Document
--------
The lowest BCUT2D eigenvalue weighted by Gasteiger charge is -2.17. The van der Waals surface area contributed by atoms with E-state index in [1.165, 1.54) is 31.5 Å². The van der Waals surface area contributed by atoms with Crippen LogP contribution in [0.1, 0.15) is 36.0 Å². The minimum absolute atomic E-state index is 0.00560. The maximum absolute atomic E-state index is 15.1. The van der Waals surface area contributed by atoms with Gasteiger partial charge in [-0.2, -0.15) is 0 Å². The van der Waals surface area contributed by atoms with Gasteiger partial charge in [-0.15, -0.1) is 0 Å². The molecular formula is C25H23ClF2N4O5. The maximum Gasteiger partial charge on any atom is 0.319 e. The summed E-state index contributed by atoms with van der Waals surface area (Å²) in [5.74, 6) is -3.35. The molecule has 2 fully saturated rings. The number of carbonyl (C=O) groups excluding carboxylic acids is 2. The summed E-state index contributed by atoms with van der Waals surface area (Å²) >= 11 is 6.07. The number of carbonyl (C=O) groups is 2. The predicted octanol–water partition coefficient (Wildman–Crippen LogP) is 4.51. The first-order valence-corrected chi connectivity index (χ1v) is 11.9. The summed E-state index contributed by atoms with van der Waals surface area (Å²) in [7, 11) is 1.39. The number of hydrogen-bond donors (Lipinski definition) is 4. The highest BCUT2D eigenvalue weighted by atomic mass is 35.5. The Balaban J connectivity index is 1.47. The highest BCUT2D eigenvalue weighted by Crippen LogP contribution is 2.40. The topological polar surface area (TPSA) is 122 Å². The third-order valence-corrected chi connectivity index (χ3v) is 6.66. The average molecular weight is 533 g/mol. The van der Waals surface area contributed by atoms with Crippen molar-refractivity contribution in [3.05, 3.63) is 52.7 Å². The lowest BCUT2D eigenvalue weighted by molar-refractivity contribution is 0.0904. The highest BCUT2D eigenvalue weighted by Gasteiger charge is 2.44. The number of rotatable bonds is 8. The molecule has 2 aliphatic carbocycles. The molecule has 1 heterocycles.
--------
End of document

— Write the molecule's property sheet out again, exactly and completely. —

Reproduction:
The lowest BCUT2D eigenvalue weighted by Gasteiger charge is -2.17. The van der Waals surface area contributed by atoms with E-state index in [1.165, 1.54) is 31.5 Å². The van der Waals surface area contributed by atoms with Crippen LogP contribution in [0.1, 0.15) is 36.0 Å². The minimum absolute atomic E-state index is 0.00560. The maximum absolute atomic E-state index is 15.1. The van der Waals surface area contributed by atoms with Gasteiger partial charge in [-0.2, -0.15) is 0 Å². The van der Waals surface area contributed by atoms with Gasteiger partial charge in [-0.15, -0.1) is 0 Å². The molecular formula is C25H23ClF2N4O5. The maximum Gasteiger partial charge on any atom is 0.319 e. The summed E-state index contributed by atoms with van der Waals surface area (Å²) in [5.74, 6) is -3.35. The molecule has 2 fully saturated rings. The number of carbonyl (C=O) groups excluding carboxylic acids is 2. The summed E-state index contributed by atoms with van der Waals surface area (Å²) >= 11 is 6.07. The number of carbonyl (C=O) groups is 2. The predicted octanol–water partition coefficient (Wildman–Crippen LogP) is 4.51. The first-order valence-corrected chi connectivity index (χ1v) is 11.9. The summed E-state index contributed by atoms with van der Waals surface area (Å²) in [7, 11) is 1.39. The number of hydrogen-bond donors (Lipinski definition) is 4. The highest BCUT2D eigenvalue weighted by atomic mass is 35.5. The Balaban J connectivity index is 1.47. The highest BCUT2D eigenvalue weighted by Crippen LogP contribution is 2.40. The topological polar surface area (TPSA) is 122 Å². The third-order valence-corrected chi connectivity index (χ3v) is 6.66. The average molecular weight is 533 g/mol. The van der Waals surface area contributed by atoms with Crippen molar-refractivity contribution in [3.05, 3.63) is 52.7 Å². The lowest BCUT2D eigenvalue weighted by molar-refractivity contribution is 0.0904. The highest BCUT2D eigenvalue weighted by Gasteiger charge is 2.44. The number of rotatable bonds is 8. The molecule has 2 aliphatic carbocycles. The molecule has 1 heterocycles.